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Covid-19 galvanised UK supermarket workers and showed the value of their role – but retail now needs to lead in building hope for the future

Nick Beighton

The key worker status of UK supermarket staff during the Covid-19 pandemic and lockdowns galvanised the food retail industry to work together for a greater cause – and showed the real value of what they do for a living, Morrisons chief executive David Potts says today. 

“Our purpose in the pandemic was to play our full part in feeding the nation and it would be more than our jobs,” says Potts, speaking at a Championing the Health of Retail event that started today. 

“In that moment it galvanised everybody against a cause that was greater than we could have imagined. I think everything is possible to build on that real renaissance of the British supermarket, and on that feeling of empathy from the British public that we were there when everybody else was closed. This has to be a massive opportunity for the industry.”

Helen Dickinson, chief executive of the BRC, also speaking at today’s event, says: “Everybody in retail, from the person who drives the van or is in the shop, or who has been in and out of furlough, right up those organisations, has really stepped up to the plate and I think the industry stands in higher regard now than it did before March 2020.”

Their comments come against the context of retailTrust research that suggests 84% of retail workers experienced a deterioration in their mental health during feeling anxiety, changing sleep and eating habits, and sadness amid overwhelming volumes of work. People working on the shop floor, in distribution warehouses, and workers in their 20s all have the lowest levels of wellbeing.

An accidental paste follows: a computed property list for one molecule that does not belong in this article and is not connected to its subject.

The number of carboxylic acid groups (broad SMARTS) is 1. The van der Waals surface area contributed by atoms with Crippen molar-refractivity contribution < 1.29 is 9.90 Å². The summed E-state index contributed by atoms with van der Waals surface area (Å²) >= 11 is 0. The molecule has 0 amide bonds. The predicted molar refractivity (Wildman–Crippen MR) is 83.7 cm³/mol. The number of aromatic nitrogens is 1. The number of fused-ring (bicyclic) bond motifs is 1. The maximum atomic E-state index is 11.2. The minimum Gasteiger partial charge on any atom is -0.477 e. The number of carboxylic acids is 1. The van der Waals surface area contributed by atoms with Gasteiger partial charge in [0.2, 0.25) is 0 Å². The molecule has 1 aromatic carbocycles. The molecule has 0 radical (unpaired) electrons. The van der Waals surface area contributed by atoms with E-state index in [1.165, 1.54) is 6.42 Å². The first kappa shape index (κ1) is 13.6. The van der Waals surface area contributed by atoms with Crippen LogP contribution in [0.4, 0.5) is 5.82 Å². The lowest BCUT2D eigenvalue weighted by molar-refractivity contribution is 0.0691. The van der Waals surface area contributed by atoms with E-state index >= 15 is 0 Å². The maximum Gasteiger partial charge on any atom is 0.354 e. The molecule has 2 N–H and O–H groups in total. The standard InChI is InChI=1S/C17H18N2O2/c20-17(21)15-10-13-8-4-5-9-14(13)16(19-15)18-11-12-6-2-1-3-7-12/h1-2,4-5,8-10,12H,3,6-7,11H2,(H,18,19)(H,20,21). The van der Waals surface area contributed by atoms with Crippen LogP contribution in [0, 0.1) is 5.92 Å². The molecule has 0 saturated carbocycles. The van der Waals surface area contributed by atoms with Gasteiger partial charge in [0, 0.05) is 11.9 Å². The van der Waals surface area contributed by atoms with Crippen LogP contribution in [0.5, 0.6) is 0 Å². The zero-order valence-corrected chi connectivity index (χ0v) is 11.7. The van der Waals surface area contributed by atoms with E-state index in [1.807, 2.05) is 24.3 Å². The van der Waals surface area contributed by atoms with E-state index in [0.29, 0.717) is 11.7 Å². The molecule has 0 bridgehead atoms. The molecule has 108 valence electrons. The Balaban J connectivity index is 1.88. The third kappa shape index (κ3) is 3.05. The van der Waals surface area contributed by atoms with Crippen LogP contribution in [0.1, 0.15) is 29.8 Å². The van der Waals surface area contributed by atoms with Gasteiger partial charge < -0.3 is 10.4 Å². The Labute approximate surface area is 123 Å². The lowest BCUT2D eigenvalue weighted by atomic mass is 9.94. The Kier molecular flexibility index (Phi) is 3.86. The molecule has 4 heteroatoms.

More recent research questioned 1,295 retail workers and found levels of wellbeing are still much lower in retail than in other sectors that were also directly affected, including healthcare and education. Average wellbeing ratings, using internationally recognised measures, came in at a low 35 out of 70, where the average adult average is 50. 

Chris Brook-Carter, chief executive of retaiTrust, says: “The pandemic has highlighted the importance of the retail sector to the UK and our economy whilst intensifying the extremely difficult personal challenges facing those working in the sector.
Retail workers been hard hit financially, emotionally and physically since the start of the pandemic, and it is clear that the retail sector now has a vital role to play in building hope, health and happiness as we move out of this crisis, with the reopening of retail across the UK leading to a much stronger economic outlook. Businesses who step up now will be rewarded with healthier and happier workers, a positive culture and ultimately, business growth.”

Nick Beighton, chief executive of Asos, told the event this morning: “We’ve got to create the environment for people to legitimately reach out. And we’ve got to create the channels and the forums where they can. That will create an allyship and a support network so people can feel it’s ok [to talk about mental health].”

Some 1,500 people from nearly 250 UK retailers have registered for the free retailTrust event,  which continues this afternoon and tomorrow. Speakers include representatives of Asos, John Lewis and Pets at Home as well as Labour spindoctor turned mental health advocate Alastair Campbell, who is speaking this afternoon. The event will also be available to view on-demand. 

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